Capturing a wild moment

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Motion-sensor cameras offer a unique view of nature

Coming across wildlife in Santa Cruz County isn’t an uncommon thing. A unique meeting of land and sea, the area is host to a number of species that often make themselves known to their human neighbors.

But certain creatures are much easier to spot than others.

Part of the lynx family, bobcats and their subspecies can be found all throughout California, from high mountainous regions to deserts and valleys. They are far from endangered, with their populations remaining strong across North America and Mexico.

But the creature is usually shy and reclusive around people — tending to stay away from urban areas unless drawn in by a food source.

Recently, a bobcat was caught on camera in broad daylight on the Green Valley Road property of Joan and Bob Culbertson of Watsonville. They said the photo, taken with their newest motion-sensor camera, was the best one of a bobcat they’ve ever captured.

For years, the couple’s cameras have taken photographs of coyotes, birds of prey, deer, foxes, wild turkeys and more that pass through their farm at all times of the day. Not long ago, they even spotted a mountain lion lapping up water from their dog’s water dish right outside their house.

Bob Culbertson is a retired State Park Ranger who is still heavily involved with local environmental and wildlife conservation, particularly with Watsonville Wetlands Watch. He says the wildlife cameras have been an exciting addition to everyday life on his and Joan’s farm.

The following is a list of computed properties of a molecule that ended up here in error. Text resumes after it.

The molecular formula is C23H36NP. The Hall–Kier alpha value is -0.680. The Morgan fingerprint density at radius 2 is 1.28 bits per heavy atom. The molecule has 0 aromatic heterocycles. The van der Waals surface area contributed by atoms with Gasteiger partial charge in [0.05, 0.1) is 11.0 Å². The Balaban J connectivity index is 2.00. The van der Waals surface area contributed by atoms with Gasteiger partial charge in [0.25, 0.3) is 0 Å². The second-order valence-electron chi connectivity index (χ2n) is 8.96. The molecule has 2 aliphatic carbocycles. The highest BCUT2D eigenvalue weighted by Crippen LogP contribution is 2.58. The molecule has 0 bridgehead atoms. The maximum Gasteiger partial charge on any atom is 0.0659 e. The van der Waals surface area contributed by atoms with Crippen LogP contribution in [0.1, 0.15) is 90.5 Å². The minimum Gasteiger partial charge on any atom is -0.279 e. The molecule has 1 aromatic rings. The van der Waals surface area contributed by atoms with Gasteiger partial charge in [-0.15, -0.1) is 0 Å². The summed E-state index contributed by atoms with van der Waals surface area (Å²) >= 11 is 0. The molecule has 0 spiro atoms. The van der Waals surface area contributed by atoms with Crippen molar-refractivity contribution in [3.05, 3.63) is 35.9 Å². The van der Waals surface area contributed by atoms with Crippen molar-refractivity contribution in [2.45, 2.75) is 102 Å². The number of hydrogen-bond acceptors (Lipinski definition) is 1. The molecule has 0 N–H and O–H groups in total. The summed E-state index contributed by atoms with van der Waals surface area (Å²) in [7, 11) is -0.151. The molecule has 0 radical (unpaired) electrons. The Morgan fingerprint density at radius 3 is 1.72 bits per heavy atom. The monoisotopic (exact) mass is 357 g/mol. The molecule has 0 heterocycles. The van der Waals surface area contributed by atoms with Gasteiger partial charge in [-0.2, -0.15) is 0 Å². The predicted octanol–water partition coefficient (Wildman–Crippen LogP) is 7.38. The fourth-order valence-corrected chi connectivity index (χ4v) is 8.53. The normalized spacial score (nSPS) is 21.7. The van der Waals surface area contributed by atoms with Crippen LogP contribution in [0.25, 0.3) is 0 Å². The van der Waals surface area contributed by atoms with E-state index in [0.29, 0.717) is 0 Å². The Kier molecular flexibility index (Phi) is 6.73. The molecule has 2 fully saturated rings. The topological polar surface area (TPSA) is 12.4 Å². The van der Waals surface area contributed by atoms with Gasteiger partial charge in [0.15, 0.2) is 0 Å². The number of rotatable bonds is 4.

“We never know what’ll be coming through next,” he said.

Motion-sensor cameras are often used in hunting, and even sometimes for home security purposes. But for the Culbertsons, it’s always been about getting a chance to view and better understand the wildlife surrounding their home.

“We have a wonderful diversity of animals here,” he said, “and it’s really clear when you can observe them closely like this, without scaring them off.”

As technology continues to evolve, motion-detecting cameras are getting smaller and cheaper. You can buy them everywhere from electronic and hardware stores to online retailers. Many scientists have taken to using them for research purposes — acquiring behavioral data of many elusive species.

It takes a certain amount of forethought, however, to know exactly where to place one of these cameras. You need a place that not only gives a clear view, but also where they might be drawn to. Angling the shot is tricky, as you want to be able to capture animals as short as a skunk and as tall as a full-grown buck.

For the Culbertsons, experimenting with these cameras can not only be fun but rewarding. Being up-close and personal with local wildlife can give you a unique appreciation.

“It’s wonderful we can live so side-by-side with nature here,” he said. “We just need to be reminded to do what we can to protect it.”

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